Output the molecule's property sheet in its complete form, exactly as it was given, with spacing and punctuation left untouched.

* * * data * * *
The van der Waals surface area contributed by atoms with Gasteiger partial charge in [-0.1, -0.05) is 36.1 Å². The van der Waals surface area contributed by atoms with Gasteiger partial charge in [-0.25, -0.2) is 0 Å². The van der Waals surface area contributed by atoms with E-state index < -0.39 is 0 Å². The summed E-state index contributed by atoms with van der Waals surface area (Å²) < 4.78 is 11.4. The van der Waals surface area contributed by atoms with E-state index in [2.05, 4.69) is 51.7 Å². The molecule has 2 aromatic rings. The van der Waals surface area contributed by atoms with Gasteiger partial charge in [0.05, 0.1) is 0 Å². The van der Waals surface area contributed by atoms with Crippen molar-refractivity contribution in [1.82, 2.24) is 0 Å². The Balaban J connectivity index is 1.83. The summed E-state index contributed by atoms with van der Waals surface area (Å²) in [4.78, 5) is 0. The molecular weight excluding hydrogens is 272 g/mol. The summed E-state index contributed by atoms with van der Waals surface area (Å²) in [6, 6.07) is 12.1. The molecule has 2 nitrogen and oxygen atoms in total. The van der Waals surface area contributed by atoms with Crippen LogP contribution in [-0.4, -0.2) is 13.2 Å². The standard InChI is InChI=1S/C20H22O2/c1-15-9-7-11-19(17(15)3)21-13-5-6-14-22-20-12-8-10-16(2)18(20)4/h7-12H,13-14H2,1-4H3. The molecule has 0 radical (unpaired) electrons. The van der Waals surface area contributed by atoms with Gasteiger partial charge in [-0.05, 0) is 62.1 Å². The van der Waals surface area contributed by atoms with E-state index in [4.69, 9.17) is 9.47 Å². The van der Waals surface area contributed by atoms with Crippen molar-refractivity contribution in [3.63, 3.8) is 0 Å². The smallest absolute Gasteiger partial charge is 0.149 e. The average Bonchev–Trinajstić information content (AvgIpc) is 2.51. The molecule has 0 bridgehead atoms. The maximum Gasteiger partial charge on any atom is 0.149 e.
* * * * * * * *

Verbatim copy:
The van der Waals surface area contributed by atoms with Gasteiger partial charge in [-0.1, -0.05) is 36.1 Å². The van der Waals surface area contributed by atoms with Gasteiger partial charge in [-0.25, -0.2) is 0 Å². The van der Waals surface area contributed by atoms with E-state index < -0.39 is 0 Å². The summed E-state index contributed by atoms with van der Waals surface area (Å²) < 4.78 is 11.4. The van der Waals surface area contributed by atoms with E-state index in [2.05, 4.69) is 51.7 Å². The molecule has 2 aromatic rings. The van der Waals surface area contributed by atoms with Gasteiger partial charge in [0.05, 0.1) is 0 Å². The van der Waals surface area contributed by atoms with Crippen molar-refractivity contribution in [1.82, 2.24) is 0 Å². The Balaban J connectivity index is 1.83. The summed E-state index contributed by atoms with van der Waals surface area (Å²) in [4.78, 5) is 0. The molecular weight excluding hydrogens is 272 g/mol. The summed E-state index contributed by atoms with van der Waals surface area (Å²) in [6, 6.07) is 12.1. The molecule has 2 nitrogen and oxygen atoms in total. The van der Waals surface area contributed by atoms with Crippen LogP contribution in [-0.4, -0.2) is 13.2 Å². The standard InChI is InChI=1S/C20H22O2/c1-15-9-7-11-19(17(15)3)21-13-5-6-14-22-20-12-8-10-16(2)18(20)4/h7-12H,13-14H2,1-4H3. The molecule has 0 radical (unpaired) electrons. The van der Waals surface area contributed by atoms with Gasteiger partial charge in [-0.05, 0) is 62.1 Å². The van der Waals surface area contributed by atoms with E-state index in [4.69, 9.17) is 9.47 Å². The van der Waals surface area contributed by atoms with Crippen molar-refractivity contribution in [3.63, 3.8) is 0 Å². The smallest absolute Gasteiger partial charge is 0.149 e. The average Bonchev–Trinajstić information content (AvgIpc) is 2.51. The molecule has 0 bridgehead atoms. The maximum Gasteiger partial charge on any atom is 0.149 e.